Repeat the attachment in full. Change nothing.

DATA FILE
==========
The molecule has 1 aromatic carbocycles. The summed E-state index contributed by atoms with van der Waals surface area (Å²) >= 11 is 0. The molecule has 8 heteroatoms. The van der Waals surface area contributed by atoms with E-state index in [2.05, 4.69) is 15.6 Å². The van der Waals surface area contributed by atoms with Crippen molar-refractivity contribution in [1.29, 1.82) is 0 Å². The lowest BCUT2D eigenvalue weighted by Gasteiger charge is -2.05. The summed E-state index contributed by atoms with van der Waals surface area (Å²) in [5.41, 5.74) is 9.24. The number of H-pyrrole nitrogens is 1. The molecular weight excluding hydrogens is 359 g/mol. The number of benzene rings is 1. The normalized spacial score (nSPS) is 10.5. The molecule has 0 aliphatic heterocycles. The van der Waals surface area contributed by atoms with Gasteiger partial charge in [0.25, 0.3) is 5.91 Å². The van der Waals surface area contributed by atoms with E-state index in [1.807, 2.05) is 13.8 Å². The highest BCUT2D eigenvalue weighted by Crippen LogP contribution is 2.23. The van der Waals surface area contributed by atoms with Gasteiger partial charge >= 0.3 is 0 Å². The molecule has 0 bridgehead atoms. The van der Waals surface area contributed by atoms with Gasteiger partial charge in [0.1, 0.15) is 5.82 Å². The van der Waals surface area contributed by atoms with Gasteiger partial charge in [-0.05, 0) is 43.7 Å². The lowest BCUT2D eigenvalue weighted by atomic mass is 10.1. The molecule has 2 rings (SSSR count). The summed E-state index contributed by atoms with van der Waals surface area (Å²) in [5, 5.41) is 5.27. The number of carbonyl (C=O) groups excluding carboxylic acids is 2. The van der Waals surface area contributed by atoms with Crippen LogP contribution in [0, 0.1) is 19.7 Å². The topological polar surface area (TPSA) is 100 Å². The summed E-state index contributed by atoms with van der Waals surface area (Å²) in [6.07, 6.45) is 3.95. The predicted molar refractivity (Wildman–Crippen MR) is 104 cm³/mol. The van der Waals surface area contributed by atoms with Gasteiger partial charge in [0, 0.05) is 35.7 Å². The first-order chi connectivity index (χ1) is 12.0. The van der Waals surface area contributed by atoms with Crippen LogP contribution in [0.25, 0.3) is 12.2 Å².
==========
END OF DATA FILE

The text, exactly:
The molecule has 1 aromatic carbocycles. The summed E-state index contributed by atoms with van der Waals surface area (Å²) >= 11 is 0. The molecule has 8 heteroatoms. The van der Waals surface area contributed by atoms with E-state index in [2.05, 4.69) is 15.6 Å². The van der Waals surface area contributed by atoms with Crippen molar-refractivity contribution in [1.29, 1.82) is 0 Å². The lowest BCUT2D eigenvalue weighted by Gasteiger charge is -2.05. The summed E-state index contributed by atoms with van der Waals surface area (Å²) in [5.41, 5.74) is 9.24. The number of H-pyrrole nitrogens is 1. The molecular weight excluding hydrogens is 359 g/mol. The number of benzene rings is 1. The normalized spacial score (nSPS) is 10.5. The molecule has 0 aliphatic heterocycles. The van der Waals surface area contributed by atoms with Gasteiger partial charge in [0.25, 0.3) is 5.91 Å². The van der Waals surface area contributed by atoms with E-state index in [1.807, 2.05) is 13.8 Å². The highest BCUT2D eigenvalue weighted by Crippen LogP contribution is 2.23. The van der Waals surface area contributed by atoms with Gasteiger partial charge >= 0.3 is 0 Å². The molecule has 0 bridgehead atoms. The van der Waals surface area contributed by atoms with Gasteiger partial charge in [0.1, 0.15) is 5.82 Å². The van der Waals surface area contributed by atoms with Gasteiger partial charge in [-0.05, 0) is 43.7 Å². The lowest BCUT2D eigenvalue weighted by atomic mass is 10.1. The molecule has 2 rings (SSSR count). The summed E-state index contributed by atoms with van der Waals surface area (Å²) in [5, 5.41) is 5.27. The number of carbonyl (C=O) groups excluding carboxylic acids is 2. The van der Waals surface area contributed by atoms with Crippen LogP contribution in [0, 0.1) is 19.7 Å². The topological polar surface area (TPSA) is 100 Å². The summed E-state index contributed by atoms with van der Waals surface area (Å²) in [6.07, 6.45) is 3.95. The predicted molar refractivity (Wildman–Crippen MR) is 104 cm³/mol. The van der Waals surface area contributed by atoms with Gasteiger partial charge in [0, 0.05) is 35.7 Å². The first-order chi connectivity index (χ1) is 12.0. The van der Waals surface area contributed by atoms with Crippen LogP contribution in [0.25, 0.3) is 12.2 Å².